Succeeding at big magic is the goal, but it isn’t always the point. For the last four years I’ve been trying to win the lottery through magic. I actually have reasons for playing the lottery besides just winning it. I enjoy playing it, the 45 minute drive to the lotto store is relaxing, and I don’t spend much on it (on average maybe $10 a month). So it’s not like I’ve centered my life plan around winning.
But for the last four years I’ve been trying to use magic to see if it can make me win the big jackpot. So far I haven’t been successful. But in the pursuit of that jackpot I’ve managed to increase my understanding of prosperity and gambling magic quite a bit. These are subjects I never really looked into before that I now have a much better understanding of. That of course is the obvious benefit. Less obvious though I’ve been drawn into studying predestination and destiny magic, immortality magic, time travel theory, precognition, and I’ve made explorations into specific evocations, astral travels and channels all in attempts to figure out the secret of getting the numbers on my ticket to match the draw numbers. Even if I never manage to win the lottery, by trying to do it I’ve already accumulated a crapload of useful theoretical and practical magical knowledge, most of which I probably wouldn’t have been motivated to explore if I wasn’t trying to win the lottery.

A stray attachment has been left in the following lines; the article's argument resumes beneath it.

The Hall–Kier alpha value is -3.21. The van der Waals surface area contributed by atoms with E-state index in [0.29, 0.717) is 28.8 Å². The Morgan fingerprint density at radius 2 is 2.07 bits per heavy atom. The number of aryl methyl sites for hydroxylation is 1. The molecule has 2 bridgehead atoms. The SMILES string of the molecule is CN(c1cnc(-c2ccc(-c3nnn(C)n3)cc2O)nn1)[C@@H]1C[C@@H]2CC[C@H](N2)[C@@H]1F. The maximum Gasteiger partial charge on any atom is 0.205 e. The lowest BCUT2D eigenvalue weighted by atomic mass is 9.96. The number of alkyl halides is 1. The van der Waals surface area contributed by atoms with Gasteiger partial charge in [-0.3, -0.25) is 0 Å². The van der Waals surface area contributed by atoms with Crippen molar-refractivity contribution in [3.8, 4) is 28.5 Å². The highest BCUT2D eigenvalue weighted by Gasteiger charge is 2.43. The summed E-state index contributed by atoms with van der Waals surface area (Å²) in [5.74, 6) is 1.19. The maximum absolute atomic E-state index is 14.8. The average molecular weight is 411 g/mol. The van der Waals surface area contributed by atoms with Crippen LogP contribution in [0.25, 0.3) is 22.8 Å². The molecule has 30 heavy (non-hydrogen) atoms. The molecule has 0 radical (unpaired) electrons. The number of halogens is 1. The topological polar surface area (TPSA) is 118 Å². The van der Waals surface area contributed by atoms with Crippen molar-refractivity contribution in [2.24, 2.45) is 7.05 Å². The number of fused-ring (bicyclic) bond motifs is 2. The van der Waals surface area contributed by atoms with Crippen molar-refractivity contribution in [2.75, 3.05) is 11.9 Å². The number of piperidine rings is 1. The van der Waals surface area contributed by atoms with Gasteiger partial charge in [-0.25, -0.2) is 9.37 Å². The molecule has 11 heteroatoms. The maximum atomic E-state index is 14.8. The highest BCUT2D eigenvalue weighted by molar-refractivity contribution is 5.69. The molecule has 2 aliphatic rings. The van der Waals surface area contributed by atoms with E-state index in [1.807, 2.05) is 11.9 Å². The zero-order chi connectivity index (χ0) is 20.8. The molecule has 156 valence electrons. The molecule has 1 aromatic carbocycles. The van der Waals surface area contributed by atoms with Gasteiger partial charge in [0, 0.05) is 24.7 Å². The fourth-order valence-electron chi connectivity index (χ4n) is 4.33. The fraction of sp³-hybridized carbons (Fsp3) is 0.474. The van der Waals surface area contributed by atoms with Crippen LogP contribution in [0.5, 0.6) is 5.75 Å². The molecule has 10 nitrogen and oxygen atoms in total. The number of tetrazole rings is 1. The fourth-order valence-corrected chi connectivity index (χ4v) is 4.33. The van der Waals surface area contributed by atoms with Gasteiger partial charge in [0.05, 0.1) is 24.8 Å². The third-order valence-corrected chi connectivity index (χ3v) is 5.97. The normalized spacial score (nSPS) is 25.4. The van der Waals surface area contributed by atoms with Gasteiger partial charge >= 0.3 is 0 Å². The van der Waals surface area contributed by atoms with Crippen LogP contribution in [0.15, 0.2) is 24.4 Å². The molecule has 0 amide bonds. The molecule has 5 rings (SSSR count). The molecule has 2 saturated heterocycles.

Probability magic is a new magical model that looks at the universe as a set of probabilities, and magic as being the ability to increase and decrease these probabilities. This is different from traditional magical theory.
Traditional magical theory worked under a cause and effect theory, or action and reaction. In other words the basic idea of magic was that if you do A then B will occur, and so the point of magic was to assign something to the variable B and then figure out what A is. The problem with this model is that there are a lot of variables that affect the operation. Things like the mood of the practitioner, who is present during the operation, where the operation is being performed, the time of day, the position of the stars, and the physical condition of the practitioner can all have huge effects on whether or not a spell succeeds. So just because A worked once doesn’t mean it will always work, and just because A didn’t work this time doesn’t mean it will never work. Some magicians who are able to succeed at a spell very rarely succeed at it while others are able to get the same spell to work almost all of the time and rarely ever fail.